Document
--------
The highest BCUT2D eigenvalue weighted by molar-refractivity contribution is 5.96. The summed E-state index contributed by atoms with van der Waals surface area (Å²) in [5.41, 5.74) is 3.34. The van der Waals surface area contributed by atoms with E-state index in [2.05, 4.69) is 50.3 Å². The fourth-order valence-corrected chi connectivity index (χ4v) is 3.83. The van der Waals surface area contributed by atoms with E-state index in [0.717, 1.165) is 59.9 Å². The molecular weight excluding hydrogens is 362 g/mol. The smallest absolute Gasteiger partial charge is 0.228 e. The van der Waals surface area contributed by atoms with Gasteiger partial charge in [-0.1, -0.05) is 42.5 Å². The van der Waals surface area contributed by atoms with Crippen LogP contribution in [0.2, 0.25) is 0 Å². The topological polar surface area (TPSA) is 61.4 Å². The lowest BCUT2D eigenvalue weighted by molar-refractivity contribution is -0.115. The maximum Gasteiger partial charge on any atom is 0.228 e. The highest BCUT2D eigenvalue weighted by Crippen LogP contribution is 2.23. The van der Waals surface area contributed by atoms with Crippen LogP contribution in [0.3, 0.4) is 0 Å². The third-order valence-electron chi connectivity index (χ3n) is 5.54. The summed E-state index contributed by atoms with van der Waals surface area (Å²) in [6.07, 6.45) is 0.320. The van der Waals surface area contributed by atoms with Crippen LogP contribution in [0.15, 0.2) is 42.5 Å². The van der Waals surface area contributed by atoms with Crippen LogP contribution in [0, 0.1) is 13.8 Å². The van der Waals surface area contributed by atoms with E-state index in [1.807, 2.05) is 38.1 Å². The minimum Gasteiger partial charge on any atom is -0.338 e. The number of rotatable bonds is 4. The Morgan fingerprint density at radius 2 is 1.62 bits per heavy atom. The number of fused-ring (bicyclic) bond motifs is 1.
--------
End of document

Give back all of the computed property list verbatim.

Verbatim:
The highest BCUT2D eigenvalue weighted by molar-refractivity contribution is 5.96. The summed E-state index contributed by atoms with van der Waals surface area (Å²) in [5.41, 5.74) is 3.34. The van der Waals surface area contributed by atoms with E-state index in [2.05, 4.69) is 50.3 Å². The fourth-order valence-corrected chi connectivity index (χ4v) is 3.83. The van der Waals surface area contributed by atoms with E-state index in [0.717, 1.165) is 59.9 Å². The molecular weight excluding hydrogens is 362 g/mol. The smallest absolute Gasteiger partial charge is 0.228 e. The van der Waals surface area contributed by atoms with Gasteiger partial charge in [-0.1, -0.05) is 42.5 Å². The van der Waals surface area contributed by atoms with Crippen LogP contribution in [0.2, 0.25) is 0 Å². The topological polar surface area (TPSA) is 61.4 Å². The lowest BCUT2D eigenvalue weighted by molar-refractivity contribution is -0.115. The maximum Gasteiger partial charge on any atom is 0.228 e. The highest BCUT2D eigenvalue weighted by Crippen LogP contribution is 2.23. The van der Waals surface area contributed by atoms with Crippen LogP contribution in [0.3, 0.4) is 0 Å². The third-order valence-electron chi connectivity index (χ3n) is 5.54. The summed E-state index contributed by atoms with van der Waals surface area (Å²) in [6.07, 6.45) is 0.320. The van der Waals surface area contributed by atoms with Crippen LogP contribution in [0.15, 0.2) is 42.5 Å². The van der Waals surface area contributed by atoms with Crippen LogP contribution in [0, 0.1) is 13.8 Å². The van der Waals surface area contributed by atoms with E-state index in [1.807, 2.05) is 38.1 Å². The minimum Gasteiger partial charge on any atom is -0.338 e. The number of rotatable bonds is 4. The Morgan fingerprint density at radius 2 is 1.62 bits per heavy atom. The number of fused-ring (bicyclic) bond motifs is 1.